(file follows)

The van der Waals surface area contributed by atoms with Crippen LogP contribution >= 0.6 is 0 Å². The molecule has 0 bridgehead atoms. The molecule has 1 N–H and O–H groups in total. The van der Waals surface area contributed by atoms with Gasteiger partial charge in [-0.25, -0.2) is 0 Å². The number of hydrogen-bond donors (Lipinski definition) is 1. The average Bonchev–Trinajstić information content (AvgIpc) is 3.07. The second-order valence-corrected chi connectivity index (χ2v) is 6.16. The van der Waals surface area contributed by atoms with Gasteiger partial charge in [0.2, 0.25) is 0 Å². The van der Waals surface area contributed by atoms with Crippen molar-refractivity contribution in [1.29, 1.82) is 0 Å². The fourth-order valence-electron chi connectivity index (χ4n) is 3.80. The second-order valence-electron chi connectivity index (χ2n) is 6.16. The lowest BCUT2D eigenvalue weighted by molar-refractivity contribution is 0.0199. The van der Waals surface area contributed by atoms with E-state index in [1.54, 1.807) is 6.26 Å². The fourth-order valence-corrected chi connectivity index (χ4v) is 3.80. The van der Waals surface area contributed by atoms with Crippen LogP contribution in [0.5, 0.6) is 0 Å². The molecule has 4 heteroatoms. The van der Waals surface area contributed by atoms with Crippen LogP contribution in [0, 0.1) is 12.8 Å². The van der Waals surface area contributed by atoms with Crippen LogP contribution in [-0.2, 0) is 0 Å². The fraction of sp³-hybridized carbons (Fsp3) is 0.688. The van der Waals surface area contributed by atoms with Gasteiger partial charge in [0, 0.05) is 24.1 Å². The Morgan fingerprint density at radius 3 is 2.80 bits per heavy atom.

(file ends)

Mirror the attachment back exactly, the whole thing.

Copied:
The van der Waals surface area contributed by atoms with Crippen LogP contribution >= 0.6 is 0 Å². The molecule has 0 bridgehead atoms. The molecule has 1 N–H and O–H groups in total. The van der Waals surface area contributed by atoms with Gasteiger partial charge in [-0.25, -0.2) is 0 Å². The number of hydrogen-bond donors (Lipinski definition) is 1. The average Bonchev–Trinajstić information content (AvgIpc) is 3.07. The second-order valence-corrected chi connectivity index (χ2v) is 6.16. The van der Waals surface area contributed by atoms with Gasteiger partial charge in [0.2, 0.25) is 0 Å². The van der Waals surface area contributed by atoms with Crippen molar-refractivity contribution in [1.29, 1.82) is 0 Å². The fourth-order valence-electron chi connectivity index (χ4n) is 3.80. The second-order valence-electron chi connectivity index (χ2n) is 6.16. The lowest BCUT2D eigenvalue weighted by molar-refractivity contribution is 0.0199. The van der Waals surface area contributed by atoms with E-state index in [1.54, 1.807) is 6.26 Å². The fourth-order valence-corrected chi connectivity index (χ4v) is 3.80. The van der Waals surface area contributed by atoms with Crippen LogP contribution in [0.5, 0.6) is 0 Å². The molecule has 4 heteroatoms. The van der Waals surface area contributed by atoms with Crippen LogP contribution in [0, 0.1) is 12.8 Å². The van der Waals surface area contributed by atoms with Crippen LogP contribution in [-0.2, 0) is 0 Å². The fraction of sp³-hybridized carbons (Fsp3) is 0.688. The van der Waals surface area contributed by atoms with Gasteiger partial charge in [0, 0.05) is 24.1 Å². The Morgan fingerprint density at radius 3 is 2.80 bits per heavy atom.